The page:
The Importance of African American Representation


Halle Bailey plays the role of Ariel in Disney’s new live-action adaptation of The Little Mermaid.

Tiana from Princess and The Frog, Penny Proud from The Proud Family, Cyborg from Teen Titans, and Miles Morales from Spiderman into The Spiderverse. These are all black characters represented in media and cartoons, characters that black youth did not see enough of growing up. Now black representation is more prominent, but with growing representation comes white people who are not okay with portrayal outside of what they know. Pushing more black representation will open doors for a more accepting behavior towards the black community.

Growing up watching certain things on the TV I realized there are not a lot of well-represented black characters, and when there are they are side characters that fall under harmful black stereotypes or are very whitewashed. For example Ivy Wentz played by Raven Goodwin from Good Luck Charlie who is portrayed as loud and a diva in the show as small as her character was her dramatic personality made a big impact on young black girls, in the show Ivy’s black mother was portrayed as crazy and unhinged or aggressive which is a stereotype a lot of black women face to this day, This “crazy black lady” stereotype also plays into the popular Nickelodeon show Victorious with Andre’s grandma.

Another example being The Winx Club, a very popular kids’ show in the early 2000’s. In one episode a black side character’s hair was struck and left in an afro. The character cries and complains about her natural afro being ugly, as the other non-black characters play with her afro and agree with her statement on her hair. This reaction to natural hair in a cartoon like this can lead young black girls to see their natural hair as something to be ashamed of, or make them think wearing their natural hair will lead to ugly reactions. This is an example of anti-blackness, where people or media throw backlash towards certain natural aspects of black people.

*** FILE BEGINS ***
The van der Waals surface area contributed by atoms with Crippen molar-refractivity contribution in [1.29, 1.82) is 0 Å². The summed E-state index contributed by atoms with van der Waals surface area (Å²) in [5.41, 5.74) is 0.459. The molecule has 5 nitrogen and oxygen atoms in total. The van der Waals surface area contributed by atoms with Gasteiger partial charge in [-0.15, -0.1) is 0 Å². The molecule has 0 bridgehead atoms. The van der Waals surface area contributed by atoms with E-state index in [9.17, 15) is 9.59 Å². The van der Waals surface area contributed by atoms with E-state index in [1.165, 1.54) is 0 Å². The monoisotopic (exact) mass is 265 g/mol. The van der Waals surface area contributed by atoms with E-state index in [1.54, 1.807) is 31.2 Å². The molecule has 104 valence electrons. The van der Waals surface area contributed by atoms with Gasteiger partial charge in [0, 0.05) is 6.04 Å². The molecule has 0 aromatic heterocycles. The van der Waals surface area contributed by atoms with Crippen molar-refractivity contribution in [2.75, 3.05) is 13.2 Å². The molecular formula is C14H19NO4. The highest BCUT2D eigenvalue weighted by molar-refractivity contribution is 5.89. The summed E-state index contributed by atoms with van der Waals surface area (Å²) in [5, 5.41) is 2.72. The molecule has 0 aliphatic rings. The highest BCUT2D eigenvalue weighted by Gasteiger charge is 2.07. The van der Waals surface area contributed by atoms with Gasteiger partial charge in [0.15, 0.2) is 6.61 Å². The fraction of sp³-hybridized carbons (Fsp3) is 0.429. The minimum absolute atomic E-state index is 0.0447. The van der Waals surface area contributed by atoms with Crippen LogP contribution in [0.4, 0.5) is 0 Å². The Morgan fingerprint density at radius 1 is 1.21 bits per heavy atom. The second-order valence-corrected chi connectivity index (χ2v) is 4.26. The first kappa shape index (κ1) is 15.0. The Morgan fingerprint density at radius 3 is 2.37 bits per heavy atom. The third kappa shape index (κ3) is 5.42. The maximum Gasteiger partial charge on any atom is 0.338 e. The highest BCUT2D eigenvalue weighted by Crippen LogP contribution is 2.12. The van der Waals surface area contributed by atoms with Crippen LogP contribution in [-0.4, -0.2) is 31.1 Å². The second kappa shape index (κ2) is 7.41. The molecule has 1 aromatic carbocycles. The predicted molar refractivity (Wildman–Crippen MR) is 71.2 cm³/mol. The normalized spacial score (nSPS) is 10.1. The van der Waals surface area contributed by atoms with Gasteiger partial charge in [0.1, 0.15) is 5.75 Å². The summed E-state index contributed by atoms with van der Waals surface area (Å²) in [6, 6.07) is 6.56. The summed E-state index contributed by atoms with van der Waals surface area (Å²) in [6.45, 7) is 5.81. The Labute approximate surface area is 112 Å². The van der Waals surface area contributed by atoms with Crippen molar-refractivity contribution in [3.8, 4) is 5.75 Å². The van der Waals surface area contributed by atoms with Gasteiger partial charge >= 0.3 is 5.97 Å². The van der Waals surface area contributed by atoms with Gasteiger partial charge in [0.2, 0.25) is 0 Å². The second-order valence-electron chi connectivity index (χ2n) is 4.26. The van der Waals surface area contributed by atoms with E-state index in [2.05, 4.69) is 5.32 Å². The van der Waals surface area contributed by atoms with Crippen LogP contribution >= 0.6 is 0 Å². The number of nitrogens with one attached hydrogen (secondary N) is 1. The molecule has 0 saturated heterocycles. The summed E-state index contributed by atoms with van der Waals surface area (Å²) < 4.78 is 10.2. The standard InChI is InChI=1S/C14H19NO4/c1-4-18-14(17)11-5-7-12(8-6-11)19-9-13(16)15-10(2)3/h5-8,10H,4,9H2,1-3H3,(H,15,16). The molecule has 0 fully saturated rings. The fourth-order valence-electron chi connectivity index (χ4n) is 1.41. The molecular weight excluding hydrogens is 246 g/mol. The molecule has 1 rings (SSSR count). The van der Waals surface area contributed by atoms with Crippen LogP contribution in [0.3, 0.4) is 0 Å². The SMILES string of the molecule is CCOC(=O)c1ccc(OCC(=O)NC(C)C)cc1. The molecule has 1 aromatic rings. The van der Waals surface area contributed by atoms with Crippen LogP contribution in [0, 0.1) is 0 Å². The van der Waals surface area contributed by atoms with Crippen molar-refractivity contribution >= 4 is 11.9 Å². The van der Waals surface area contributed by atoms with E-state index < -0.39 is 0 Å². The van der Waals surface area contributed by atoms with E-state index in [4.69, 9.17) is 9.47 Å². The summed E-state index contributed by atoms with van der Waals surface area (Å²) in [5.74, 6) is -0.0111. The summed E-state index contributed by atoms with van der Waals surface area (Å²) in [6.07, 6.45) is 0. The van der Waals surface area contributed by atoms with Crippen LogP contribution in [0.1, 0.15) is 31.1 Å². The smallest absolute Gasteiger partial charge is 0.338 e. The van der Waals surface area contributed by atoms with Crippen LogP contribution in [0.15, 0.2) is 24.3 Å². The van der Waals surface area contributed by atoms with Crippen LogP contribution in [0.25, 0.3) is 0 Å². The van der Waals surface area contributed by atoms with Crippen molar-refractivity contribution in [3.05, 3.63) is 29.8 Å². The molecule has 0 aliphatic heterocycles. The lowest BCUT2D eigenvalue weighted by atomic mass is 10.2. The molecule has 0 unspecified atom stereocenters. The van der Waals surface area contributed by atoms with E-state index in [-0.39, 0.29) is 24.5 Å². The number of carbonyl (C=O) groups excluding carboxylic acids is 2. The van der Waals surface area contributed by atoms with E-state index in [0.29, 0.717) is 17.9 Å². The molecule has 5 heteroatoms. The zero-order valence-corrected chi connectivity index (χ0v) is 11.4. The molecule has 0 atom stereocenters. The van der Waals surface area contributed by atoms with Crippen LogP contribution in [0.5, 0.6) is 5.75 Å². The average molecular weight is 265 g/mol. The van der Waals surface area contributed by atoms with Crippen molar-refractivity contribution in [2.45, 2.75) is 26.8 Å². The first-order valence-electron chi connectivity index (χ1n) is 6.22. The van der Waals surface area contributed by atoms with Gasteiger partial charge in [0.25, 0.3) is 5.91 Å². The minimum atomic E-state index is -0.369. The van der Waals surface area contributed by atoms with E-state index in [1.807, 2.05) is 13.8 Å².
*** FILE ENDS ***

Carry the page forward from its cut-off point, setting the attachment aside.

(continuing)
Seeing these stereotypical black characters growing up showed black youth what we should be rather than our own person. When I somehow didn’t fit into those stereotypes I felt insecure, and to others like me I was different or “white-washed” a term used to sometimes describe someone who doesn’t fit into their racial stereotype set and created by white media, or who has traits that are socially considered “white” this term usually being used in a derogatory way against POC (people of color).

With the release of the new Little Mermaid trailer, there has been an issue where people are upset with Ariel being played by Halle Bailey who is a young black actor. This issue has brought up the topic of white people being so used to white representation upset when other people are represented in the media. This problem occurs when white people have seen themselves in certain characters more often the heroic or main character roles that when another race such as black people are represented in main character or heroic roles its productions become “woke” this mindset has led people to believe that media is turning to becoming “fake woke.”

So why is black representation in the media so important? Kelani Butler a Sophomore at Doherty High School expresses, “Personally black representation is important to me because as an African American student I want people to see me outside of a stereotypical black person, who is loud, ghetto, and doesn’t have any respect for others, when in reality i’m my own person.” Outside of the black community seeing POC in children’s shows and in the media allows white people to be more accepting when they run into POC in their daily lives, being taught to be more accepting outside of what their parents think gives children freedom to think for themselves and ultimately will lead to a decrease is micro-aggressions, and racism. Being exposed to something “foreign” allows adaption and change.